Recently, there has been a growing pressure upon the Taiwanese National Strategy, and it challenges the state from four different levels: politically, militarily, economically, and psychologically. Politically, Taiwan confronts severe pressure from both Mainland China and the US. Militarily, Taiwan faces constant military threat from the Beijing government and the refusal and delay on military sale from the US government. Both of these external factors have deeply affected the Taiwanese economy. Furthermore, it has created a psychological confrontation between the people on both sides of the Taiwanese straits. It is therefore fair to say that the country deals with an undesired isolation. Nevertheless, Taiwanese NGOs like Tzu Chi has been participating in various international humanitarian aid programmes. Moreover, these NGOs may also work with foreign governmental organisations that execute local charity works. However, these are the type of activities that cannot be conducted by the Taiwanese foreign affairs officials or the government. The Taiwanese government has been restricted in international participation due to the lack of global recognition. Consequently, NGOs that are able to perform on the country’s behalf in regard to Soft Power Diplomacy becomes a new option.
Taiwan is neither a country with forcible military power nor a state with strong economic strength. Therefore, the country cannot achieve any diplomatic breakthrough solely based on the traditional hard power. In comparison with Mainland China, it is difficult for Taiwan to overtake its neighbour’s fast growing military power. Moreover, with the development of globalisation that overlaps with the growing trend of international dependency, it has limited the usage of military power in the current international field. Consequently, small countries like Taiwan may want to invest more on the Soft Power whilst engaging in international affairs. Nevertheless, the importance of military power should not be overlooked.
Accordingly, the purpose of the research are as follows: First, define the meaning and origin of “soft power”. Second, analyse the “soft power” of the Ma government. Third, analyse the “soft power” that has been conducted with the Viable Diplomacy and its result.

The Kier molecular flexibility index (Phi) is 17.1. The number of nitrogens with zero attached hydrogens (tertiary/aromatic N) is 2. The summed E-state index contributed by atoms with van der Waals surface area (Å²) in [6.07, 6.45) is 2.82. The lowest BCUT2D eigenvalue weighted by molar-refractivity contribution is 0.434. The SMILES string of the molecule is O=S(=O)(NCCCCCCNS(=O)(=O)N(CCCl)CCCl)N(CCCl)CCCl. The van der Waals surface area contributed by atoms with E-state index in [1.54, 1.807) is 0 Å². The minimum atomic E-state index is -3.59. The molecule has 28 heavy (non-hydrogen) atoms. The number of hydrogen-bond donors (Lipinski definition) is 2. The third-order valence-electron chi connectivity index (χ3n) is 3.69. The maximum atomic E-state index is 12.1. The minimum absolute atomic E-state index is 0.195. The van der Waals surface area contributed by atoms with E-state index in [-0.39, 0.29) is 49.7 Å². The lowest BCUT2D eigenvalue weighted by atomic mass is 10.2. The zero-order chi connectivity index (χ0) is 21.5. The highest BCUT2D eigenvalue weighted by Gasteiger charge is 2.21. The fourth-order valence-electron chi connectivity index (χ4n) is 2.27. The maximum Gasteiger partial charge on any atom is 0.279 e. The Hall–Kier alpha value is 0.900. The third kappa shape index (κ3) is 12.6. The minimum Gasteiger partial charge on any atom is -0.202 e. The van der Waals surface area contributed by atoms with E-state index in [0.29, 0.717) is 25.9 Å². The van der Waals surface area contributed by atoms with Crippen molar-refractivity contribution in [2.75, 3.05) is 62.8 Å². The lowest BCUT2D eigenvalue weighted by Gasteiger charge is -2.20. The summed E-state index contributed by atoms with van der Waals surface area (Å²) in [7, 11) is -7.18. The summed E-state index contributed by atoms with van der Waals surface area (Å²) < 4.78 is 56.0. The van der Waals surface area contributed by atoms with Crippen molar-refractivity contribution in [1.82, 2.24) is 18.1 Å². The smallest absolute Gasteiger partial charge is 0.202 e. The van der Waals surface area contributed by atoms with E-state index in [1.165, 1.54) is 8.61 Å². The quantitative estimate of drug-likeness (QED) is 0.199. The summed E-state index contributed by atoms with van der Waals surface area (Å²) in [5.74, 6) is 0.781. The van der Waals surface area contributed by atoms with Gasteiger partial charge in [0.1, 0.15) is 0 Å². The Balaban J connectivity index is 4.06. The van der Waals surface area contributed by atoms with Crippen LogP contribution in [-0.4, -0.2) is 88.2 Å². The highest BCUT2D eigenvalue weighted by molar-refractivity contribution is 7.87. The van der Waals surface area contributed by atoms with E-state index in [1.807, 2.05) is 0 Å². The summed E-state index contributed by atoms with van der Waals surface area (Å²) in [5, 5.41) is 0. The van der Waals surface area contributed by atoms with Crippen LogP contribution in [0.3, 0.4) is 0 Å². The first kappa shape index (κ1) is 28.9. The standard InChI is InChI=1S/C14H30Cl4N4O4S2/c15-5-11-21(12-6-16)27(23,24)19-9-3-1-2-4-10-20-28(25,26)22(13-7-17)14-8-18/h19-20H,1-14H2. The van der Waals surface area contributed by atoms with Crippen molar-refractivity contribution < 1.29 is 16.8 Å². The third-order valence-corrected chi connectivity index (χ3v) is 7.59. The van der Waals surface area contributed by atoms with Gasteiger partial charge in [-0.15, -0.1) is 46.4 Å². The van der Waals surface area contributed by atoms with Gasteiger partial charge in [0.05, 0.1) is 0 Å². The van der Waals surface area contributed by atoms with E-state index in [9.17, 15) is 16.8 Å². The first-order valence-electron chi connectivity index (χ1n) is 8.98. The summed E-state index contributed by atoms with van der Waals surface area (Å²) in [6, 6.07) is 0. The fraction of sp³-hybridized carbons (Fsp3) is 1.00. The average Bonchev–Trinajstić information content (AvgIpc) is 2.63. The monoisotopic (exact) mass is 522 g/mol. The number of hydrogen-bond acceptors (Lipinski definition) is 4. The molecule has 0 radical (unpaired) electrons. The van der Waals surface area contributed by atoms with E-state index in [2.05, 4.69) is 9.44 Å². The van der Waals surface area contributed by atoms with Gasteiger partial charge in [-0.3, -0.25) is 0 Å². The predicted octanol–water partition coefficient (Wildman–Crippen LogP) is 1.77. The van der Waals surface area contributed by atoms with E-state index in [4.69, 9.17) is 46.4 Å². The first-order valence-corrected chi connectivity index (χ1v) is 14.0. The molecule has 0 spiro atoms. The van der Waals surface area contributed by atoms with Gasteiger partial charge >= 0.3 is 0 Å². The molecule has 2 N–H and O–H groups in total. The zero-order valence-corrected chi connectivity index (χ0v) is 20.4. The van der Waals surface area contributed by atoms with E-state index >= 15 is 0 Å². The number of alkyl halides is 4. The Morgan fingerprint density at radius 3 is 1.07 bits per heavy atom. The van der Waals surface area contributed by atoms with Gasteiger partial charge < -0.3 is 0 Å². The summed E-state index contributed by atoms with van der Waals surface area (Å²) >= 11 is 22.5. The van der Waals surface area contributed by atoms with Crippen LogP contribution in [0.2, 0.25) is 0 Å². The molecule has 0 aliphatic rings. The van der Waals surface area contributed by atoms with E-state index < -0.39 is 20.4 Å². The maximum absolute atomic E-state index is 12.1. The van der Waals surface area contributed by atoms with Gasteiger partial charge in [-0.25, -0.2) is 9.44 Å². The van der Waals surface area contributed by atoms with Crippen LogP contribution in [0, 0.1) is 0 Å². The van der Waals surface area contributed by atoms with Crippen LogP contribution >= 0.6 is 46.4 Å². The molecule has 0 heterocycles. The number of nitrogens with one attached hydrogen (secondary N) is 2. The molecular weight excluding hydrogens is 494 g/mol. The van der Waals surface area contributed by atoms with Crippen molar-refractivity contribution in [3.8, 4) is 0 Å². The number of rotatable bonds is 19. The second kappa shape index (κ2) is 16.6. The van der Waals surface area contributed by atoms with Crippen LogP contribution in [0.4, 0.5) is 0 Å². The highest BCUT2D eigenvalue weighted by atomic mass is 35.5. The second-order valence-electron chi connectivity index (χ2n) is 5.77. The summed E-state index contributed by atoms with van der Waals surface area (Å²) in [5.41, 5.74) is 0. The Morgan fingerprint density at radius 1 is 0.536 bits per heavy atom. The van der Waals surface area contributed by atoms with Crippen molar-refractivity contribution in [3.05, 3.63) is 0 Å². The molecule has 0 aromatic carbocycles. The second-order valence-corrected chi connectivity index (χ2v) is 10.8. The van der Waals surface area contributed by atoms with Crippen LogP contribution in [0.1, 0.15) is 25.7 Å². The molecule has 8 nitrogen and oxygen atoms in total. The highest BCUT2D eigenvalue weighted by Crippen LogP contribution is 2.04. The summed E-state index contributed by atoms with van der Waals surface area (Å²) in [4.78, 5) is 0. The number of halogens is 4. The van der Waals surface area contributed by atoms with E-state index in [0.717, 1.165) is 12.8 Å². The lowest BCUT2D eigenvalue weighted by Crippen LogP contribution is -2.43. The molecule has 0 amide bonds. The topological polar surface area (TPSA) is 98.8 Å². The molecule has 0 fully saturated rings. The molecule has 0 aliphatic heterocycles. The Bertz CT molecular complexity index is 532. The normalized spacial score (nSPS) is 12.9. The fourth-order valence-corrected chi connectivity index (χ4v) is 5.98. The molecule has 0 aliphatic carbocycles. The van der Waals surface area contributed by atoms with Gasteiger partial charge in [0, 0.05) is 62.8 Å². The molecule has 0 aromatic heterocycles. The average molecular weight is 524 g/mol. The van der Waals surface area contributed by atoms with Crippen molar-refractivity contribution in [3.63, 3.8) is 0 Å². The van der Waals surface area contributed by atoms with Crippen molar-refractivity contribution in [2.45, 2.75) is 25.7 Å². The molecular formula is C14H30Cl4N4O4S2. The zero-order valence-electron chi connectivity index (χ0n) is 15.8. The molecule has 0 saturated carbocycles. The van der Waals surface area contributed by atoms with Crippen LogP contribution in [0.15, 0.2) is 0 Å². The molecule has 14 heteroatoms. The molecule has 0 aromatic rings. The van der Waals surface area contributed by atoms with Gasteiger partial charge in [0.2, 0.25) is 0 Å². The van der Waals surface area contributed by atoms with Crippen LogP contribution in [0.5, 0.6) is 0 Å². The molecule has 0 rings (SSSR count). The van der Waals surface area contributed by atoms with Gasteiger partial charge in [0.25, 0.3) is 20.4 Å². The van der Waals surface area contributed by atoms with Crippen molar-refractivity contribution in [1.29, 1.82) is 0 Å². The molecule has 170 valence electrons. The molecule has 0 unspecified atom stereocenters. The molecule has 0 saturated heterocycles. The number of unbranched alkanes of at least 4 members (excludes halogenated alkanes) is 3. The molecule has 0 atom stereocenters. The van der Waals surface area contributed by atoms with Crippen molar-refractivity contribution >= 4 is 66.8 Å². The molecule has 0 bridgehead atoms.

Overall, the diplomatic space of Taiwan has been constrained by lack of hard power and the severe international environment. Therefore, it is crucial for Taiwan to seek for an alternative path in expanding (and retaining) its diplomatic space. Under the current Ma government a series of alternative diplomatic policies (also known as the Viable Diplomacy) has been practiced. Through data collecting, the paper will try to define the meaning of Soft Power and examine case studies that are related to the category. The paper will also analyse the correlation between Ma’s Viable Diplomacy and soft power. Moreover, the paper will compare the Viable Diplomacy with the Scorched Earth Diplomacy that was practiced under the previous Chen government. The paper will end by analysing the Viable Diplomacy from the Psychological Strategy.
In other words, the paper will start by observing the soft power related actions taken though out the Taiwanese diplomatic history. Followed by analysing the result of the current Viable Diplomacy. Furthermore, the paper will also compare the Viable Diplomacy with the Scorched Earth Diplomacy that was undertaken by the previous Chen government. The paper is determined to clarify which one of two diplomatic strategies is more practical therefore earns more diplomatic space for Taiwan. The paper will also analyse the diplomatic breakthroughs that has been achieved by practicing Flexible Diplomacy and soft power. And how these breakthroughs can be related to the Psychological Strategy.